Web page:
The National Association of Insurance Commissioners (NAIC) regularly updates its regulations. In 2020, the NAIC proposed a more granular set of designations for bonds. The proposed regulations expanded the number of designations from 6 to 20. These proposed designations align closely with the ratings provided by nationally recognized statistical ratings organizations, such as S&P Global Ratings (see Exhibit 1). The proposed expanded factors also add more transparency to the varying degrees of risk within insurers' fixed income securities.
However, the NAIC did not update the risk-based capital (RBC) factors for the proposed designations. Thus, while companies reported the proposed NAIC designations in their 2020 Schedule D filings, the RBC factors remained the same as those in the existing system. The RBC factors will remain the same until the NAIC completes its impact study and releases the final RBC factors for the proposed designations.
When released, the proposed RBC factors will vary for Life and non-Life insurers due to the different statutory and tax accounting treatments. Separate NAIC RBC Working Groups have been working to finalize and assess the RBC factors for their respective segments. A draft set of proposed factors has been released, but the NAIC has yet to formally adopt them (see Appendix). The NAIC plans to implement the proposed RBC factors for 2021 RBC filings.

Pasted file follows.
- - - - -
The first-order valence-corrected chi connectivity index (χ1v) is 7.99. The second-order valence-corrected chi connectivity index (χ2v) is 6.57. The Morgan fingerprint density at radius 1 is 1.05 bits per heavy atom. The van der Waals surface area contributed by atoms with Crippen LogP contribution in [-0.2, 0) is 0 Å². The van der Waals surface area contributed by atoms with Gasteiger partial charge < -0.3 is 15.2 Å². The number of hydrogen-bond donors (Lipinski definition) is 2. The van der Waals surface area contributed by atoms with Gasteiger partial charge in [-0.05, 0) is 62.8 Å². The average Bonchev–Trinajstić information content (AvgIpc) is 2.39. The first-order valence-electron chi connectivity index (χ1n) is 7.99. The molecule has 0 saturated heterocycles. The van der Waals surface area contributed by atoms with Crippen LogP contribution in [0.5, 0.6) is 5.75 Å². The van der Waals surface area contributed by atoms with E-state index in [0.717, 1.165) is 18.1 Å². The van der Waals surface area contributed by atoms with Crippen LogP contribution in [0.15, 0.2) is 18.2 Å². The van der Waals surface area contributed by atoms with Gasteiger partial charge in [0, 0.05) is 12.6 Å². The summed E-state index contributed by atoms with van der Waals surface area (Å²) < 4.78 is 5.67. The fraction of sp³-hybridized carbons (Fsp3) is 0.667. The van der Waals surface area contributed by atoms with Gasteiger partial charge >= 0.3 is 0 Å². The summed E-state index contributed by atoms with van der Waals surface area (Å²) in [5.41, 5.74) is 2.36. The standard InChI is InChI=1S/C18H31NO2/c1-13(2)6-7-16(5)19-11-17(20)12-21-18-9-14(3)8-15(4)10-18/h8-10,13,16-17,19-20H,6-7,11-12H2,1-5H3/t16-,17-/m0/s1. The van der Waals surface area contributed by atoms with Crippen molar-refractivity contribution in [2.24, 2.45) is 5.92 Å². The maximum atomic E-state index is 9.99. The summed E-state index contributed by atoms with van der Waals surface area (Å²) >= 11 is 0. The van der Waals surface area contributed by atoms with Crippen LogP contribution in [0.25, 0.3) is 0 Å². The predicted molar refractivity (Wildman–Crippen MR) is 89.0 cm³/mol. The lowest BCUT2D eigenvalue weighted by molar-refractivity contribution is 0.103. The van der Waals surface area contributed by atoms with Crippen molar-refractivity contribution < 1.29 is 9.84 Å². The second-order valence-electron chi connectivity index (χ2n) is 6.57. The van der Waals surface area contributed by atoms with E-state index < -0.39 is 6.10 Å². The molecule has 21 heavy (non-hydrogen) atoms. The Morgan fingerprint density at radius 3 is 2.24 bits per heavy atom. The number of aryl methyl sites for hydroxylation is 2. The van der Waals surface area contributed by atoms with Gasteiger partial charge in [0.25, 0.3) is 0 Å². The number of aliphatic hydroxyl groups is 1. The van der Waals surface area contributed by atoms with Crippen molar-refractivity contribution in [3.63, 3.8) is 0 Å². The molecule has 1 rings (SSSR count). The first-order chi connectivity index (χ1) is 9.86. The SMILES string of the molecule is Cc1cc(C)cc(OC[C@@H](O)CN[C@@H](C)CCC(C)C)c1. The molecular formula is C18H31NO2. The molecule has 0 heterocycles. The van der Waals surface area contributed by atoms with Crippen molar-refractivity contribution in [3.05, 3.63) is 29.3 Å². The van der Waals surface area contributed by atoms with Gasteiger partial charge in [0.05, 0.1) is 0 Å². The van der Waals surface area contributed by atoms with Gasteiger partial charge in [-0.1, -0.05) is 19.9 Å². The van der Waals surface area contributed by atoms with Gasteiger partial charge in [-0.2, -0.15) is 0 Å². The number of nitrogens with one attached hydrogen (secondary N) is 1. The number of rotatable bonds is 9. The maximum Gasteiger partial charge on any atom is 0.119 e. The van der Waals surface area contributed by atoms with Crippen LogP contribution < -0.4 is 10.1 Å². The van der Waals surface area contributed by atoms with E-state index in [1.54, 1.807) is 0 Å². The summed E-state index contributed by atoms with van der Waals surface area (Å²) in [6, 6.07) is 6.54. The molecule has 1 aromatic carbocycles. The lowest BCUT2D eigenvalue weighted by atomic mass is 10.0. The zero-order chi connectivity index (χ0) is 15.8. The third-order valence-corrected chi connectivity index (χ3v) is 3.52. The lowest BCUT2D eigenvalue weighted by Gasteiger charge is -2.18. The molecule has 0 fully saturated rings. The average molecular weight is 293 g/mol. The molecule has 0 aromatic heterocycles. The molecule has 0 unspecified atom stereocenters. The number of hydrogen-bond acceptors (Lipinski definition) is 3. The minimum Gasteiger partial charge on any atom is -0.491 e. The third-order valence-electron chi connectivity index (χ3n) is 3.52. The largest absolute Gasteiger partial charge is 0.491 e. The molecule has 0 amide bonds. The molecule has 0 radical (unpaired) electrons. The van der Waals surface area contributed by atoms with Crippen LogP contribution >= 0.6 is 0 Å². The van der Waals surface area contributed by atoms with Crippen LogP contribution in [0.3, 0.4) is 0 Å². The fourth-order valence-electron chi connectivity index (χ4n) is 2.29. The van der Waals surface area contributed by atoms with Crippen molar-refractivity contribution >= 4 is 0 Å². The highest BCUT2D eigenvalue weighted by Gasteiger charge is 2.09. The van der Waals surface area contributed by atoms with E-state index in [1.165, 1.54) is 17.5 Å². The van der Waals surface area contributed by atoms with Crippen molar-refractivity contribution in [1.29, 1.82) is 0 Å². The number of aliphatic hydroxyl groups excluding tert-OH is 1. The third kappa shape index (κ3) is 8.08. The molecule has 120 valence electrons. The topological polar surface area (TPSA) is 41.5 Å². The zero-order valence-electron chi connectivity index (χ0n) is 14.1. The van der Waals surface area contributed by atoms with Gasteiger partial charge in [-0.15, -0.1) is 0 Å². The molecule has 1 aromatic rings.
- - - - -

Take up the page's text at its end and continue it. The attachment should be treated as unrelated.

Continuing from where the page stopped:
Using S&P Global Market Intelligence's RBC templates, we assessed the potential impact of the proposed RBC risk factors on the insurance industry. We analyzed the impact of the proposed factors on the asset-level capital charge (R1 for Property & Casualty [P&C] and C-1o for Life) and at the authorized control level (ACL).
The Life industry has been the primary focus of the 20-designation project, given the contribution bond risk to Life insurers' overall RBC profile. Within individual designations, the impact of the proposed factors would be broad. The reduction in AAA/Fannie/Freddie RBC charge would lower the industry level charge by 60%. At the other end, the increase in the NAIC 1.G factor would increase this capital charge by 160% (see Exhibit 2). Overall, the after-tax C-1o charge would only increase by 11.25%—from USD 55.6 billion to USD 61.9 billion. However, the ACL ratio would decrease by 37.3%—from 970.89% to 933.59%. Although the overall impact on industry-level RBC ratios is not material, scenarios at the individual company level could cause the changes to be more than superficial in certain instances.
Potential Impacts of Proposed Risk-Based Capital Factors